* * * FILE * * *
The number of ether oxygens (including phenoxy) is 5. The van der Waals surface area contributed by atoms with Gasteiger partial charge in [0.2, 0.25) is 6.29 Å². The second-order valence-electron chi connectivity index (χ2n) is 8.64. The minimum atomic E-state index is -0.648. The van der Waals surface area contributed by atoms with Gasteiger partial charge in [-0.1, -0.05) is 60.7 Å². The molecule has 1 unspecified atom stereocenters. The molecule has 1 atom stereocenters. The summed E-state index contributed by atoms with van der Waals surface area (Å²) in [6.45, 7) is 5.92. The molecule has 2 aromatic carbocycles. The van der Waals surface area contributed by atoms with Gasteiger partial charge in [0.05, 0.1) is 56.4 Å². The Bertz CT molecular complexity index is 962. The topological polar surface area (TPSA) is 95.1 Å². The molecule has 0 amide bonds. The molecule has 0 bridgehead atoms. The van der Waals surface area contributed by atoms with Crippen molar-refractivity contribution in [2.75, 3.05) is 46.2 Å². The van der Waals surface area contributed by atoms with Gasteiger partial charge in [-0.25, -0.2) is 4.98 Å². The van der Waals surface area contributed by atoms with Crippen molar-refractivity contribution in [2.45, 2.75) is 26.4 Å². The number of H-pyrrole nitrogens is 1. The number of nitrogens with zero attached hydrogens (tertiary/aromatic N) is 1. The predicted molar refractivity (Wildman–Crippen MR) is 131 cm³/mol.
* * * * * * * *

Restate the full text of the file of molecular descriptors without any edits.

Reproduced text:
The number of ether oxygens (including phenoxy) is 5. The van der Waals surface area contributed by atoms with Gasteiger partial charge in [0.2, 0.25) is 6.29 Å². The second-order valence-electron chi connectivity index (χ2n) is 8.64. The minimum atomic E-state index is -0.648. The van der Waals surface area contributed by atoms with Gasteiger partial charge in [-0.1, -0.05) is 60.7 Å². The molecule has 1 unspecified atom stereocenters. The molecule has 1 atom stereocenters. The summed E-state index contributed by atoms with van der Waals surface area (Å²) in [6.45, 7) is 5.92. The molecule has 2 aromatic carbocycles. The van der Waals surface area contributed by atoms with Gasteiger partial charge in [0.05, 0.1) is 56.4 Å². The Bertz CT molecular complexity index is 962. The topological polar surface area (TPSA) is 95.1 Å². The molecule has 0 amide bonds. The molecule has 0 bridgehead atoms. The van der Waals surface area contributed by atoms with Crippen molar-refractivity contribution in [2.75, 3.05) is 46.2 Å². The van der Waals surface area contributed by atoms with Gasteiger partial charge in [-0.25, -0.2) is 4.98 Å². The van der Waals surface area contributed by atoms with Crippen molar-refractivity contribution in [2.45, 2.75) is 26.4 Å². The number of H-pyrrole nitrogens is 1. The number of nitrogens with zero attached hydrogens (tertiary/aromatic N) is 1. The predicted molar refractivity (Wildman–Crippen MR) is 131 cm³/mol.